For those of you that have been hiding under a rock for the last 12 hours, App Engine is Google’s answer to Amazon Web Services. While it is less flexible in some senses (you don’t have a complete OS at your disposal), it does provide tighter integration for web applications and even includes a (somewhat crippled) version of Django out of the box.
I’m pretty excited about this mainly because I’m not a big fan of server administration, so I took a couple hours this morning to test it out. Here are some quick notes:
- It sort of works with Django
- Deployment is dead simple
- It handles user accounts and registration
- Every app gets a built in Admin Console with stats, version management and datastore CRUD capability
- You can add your own Python libraries
- And, of course, it will scale on the fly
- Datastore is not a relational database
This excludes you from using models or anything that depends on them in Django, including the admin, sessions, the authorization framework.
- Only pure Python libraries can be used and some libraries are disabled
- YAML configuration files
- Admin CRUD interface is no match for Django’s, see screenshots below.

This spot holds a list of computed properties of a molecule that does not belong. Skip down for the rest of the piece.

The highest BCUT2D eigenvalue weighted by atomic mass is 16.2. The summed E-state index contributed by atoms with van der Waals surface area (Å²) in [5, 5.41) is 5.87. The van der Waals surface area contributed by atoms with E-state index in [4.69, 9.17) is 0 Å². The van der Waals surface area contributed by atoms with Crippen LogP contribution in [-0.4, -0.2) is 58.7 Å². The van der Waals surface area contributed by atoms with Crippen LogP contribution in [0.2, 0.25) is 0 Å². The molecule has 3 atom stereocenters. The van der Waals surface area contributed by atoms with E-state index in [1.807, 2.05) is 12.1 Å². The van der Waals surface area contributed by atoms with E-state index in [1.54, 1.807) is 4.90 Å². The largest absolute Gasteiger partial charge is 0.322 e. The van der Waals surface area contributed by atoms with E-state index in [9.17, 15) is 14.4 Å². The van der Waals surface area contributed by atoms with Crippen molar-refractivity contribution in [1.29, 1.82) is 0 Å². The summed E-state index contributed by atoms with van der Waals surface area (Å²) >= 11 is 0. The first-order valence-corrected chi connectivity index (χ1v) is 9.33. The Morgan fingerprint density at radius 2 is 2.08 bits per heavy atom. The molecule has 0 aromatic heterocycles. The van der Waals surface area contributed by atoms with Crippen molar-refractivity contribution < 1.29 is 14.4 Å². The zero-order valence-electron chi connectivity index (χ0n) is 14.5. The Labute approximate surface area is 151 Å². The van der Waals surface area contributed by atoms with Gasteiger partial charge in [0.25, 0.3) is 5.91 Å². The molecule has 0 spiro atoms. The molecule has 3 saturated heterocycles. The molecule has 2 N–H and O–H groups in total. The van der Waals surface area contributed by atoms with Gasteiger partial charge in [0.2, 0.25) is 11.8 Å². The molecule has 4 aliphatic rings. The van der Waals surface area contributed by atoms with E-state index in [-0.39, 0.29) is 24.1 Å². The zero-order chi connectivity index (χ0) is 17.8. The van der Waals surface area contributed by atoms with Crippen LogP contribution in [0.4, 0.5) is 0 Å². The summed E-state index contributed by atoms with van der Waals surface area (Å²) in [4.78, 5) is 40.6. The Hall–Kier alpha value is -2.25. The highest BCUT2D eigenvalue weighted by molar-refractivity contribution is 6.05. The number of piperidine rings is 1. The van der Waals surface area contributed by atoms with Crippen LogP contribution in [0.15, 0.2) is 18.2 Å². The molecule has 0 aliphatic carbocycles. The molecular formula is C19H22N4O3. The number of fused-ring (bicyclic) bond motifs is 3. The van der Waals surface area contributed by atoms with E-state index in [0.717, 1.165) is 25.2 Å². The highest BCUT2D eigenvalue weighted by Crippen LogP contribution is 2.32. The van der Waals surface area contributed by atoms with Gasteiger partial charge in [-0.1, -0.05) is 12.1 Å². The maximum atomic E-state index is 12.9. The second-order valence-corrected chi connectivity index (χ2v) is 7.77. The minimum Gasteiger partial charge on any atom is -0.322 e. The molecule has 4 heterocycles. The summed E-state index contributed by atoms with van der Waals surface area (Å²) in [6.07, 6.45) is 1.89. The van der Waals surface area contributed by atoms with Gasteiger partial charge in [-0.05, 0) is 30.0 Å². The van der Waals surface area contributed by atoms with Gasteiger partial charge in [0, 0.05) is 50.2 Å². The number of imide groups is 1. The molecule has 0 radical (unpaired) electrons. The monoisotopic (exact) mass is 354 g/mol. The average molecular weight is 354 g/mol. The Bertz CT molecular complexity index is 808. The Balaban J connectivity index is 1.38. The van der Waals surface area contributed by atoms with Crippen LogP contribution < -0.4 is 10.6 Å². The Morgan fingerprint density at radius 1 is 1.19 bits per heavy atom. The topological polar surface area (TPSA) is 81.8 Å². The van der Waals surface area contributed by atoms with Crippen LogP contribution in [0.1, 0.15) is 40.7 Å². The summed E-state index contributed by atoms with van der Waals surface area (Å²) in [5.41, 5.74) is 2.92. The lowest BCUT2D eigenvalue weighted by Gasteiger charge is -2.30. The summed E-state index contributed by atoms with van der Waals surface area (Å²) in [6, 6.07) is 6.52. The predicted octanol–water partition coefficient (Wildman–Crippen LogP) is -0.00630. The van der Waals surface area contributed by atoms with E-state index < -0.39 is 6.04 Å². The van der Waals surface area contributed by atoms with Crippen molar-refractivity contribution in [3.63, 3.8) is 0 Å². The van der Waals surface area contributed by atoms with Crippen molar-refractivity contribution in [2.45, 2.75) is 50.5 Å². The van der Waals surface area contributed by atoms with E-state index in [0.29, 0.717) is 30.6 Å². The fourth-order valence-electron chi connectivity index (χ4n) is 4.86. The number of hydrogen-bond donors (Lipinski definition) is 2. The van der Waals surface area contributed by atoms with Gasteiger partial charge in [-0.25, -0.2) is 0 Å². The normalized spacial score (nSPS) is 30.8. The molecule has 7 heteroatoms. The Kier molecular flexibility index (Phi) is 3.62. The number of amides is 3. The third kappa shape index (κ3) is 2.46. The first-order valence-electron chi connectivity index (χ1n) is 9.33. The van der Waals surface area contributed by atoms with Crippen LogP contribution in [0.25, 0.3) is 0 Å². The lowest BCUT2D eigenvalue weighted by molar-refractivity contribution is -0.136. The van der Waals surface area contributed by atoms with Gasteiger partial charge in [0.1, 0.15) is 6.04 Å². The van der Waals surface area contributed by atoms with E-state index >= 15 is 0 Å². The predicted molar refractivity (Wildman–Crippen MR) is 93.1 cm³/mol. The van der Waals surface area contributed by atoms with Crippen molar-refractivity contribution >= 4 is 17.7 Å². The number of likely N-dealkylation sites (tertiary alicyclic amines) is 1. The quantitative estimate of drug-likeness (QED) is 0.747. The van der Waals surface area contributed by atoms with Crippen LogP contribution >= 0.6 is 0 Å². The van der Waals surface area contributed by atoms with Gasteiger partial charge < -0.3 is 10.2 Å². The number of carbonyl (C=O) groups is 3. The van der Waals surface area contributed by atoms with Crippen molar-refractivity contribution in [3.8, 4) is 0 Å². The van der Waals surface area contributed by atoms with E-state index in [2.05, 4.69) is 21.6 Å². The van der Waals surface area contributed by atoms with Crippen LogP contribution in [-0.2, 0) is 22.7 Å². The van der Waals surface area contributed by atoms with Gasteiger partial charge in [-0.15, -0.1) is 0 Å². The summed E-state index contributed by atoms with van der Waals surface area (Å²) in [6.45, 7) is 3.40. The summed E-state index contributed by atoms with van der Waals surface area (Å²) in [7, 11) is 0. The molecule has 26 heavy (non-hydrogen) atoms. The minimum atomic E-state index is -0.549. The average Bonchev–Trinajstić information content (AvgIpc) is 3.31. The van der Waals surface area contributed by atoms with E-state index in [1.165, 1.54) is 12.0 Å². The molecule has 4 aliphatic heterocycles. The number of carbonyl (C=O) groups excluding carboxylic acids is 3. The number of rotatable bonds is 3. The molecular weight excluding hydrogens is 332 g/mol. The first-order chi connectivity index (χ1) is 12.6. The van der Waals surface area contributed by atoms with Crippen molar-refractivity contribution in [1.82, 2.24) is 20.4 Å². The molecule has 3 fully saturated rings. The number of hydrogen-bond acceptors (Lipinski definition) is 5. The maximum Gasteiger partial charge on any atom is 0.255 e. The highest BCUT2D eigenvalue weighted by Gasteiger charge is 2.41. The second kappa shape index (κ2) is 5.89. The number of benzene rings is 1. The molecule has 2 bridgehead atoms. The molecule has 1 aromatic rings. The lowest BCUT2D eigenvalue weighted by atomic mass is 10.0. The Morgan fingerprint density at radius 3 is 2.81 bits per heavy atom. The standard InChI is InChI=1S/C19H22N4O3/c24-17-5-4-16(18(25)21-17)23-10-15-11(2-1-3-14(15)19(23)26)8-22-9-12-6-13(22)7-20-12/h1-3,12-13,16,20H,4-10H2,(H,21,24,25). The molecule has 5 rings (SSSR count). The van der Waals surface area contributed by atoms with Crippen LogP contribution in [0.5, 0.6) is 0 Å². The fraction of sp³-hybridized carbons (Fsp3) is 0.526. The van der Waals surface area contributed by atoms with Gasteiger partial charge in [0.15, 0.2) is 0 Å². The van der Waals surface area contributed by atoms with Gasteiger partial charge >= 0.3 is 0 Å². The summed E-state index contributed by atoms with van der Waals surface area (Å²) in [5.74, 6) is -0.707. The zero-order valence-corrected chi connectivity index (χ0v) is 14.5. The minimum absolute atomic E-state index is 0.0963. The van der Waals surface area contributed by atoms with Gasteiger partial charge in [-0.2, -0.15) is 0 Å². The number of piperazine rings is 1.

- Much of the API is clearly influenced by Django making transitioning easier.
- Pricing has not been released, but from this statement, it appears they will have free accounts:
“For now, account registrations are limited to the first 10,000 developers, and applications are restricted to the free account limits.”
- Generic views don’t work with the datastore queries ’Query’ object has no attribute ‘_clone’
- The datastore admin interface only becomes active once you have saved an object for the model.
Adding an item to the Datastore
Despite its limitations, I think App Engine is going to be a great thing for the Django community and I can’t wait to host my apps there.
I started migrating my site over (lincolnloop1.appspot.com) with some quick hacks, but realized that creating a Django database backend for the App Engine Datastore (a.k.a. BigTable) is going to be the best route. I’m not a database guru and I haven’t dug into Django’s database internals, but it looks feasible. The basic stuff is so close to Django that I’m hoping it will be pretty straightforward and we should be able to emulate more advanced queries with some Python magic. I’m happy to open up an app and I started a Google Code project django-appengine-backend for any developers that are interested in working on the project.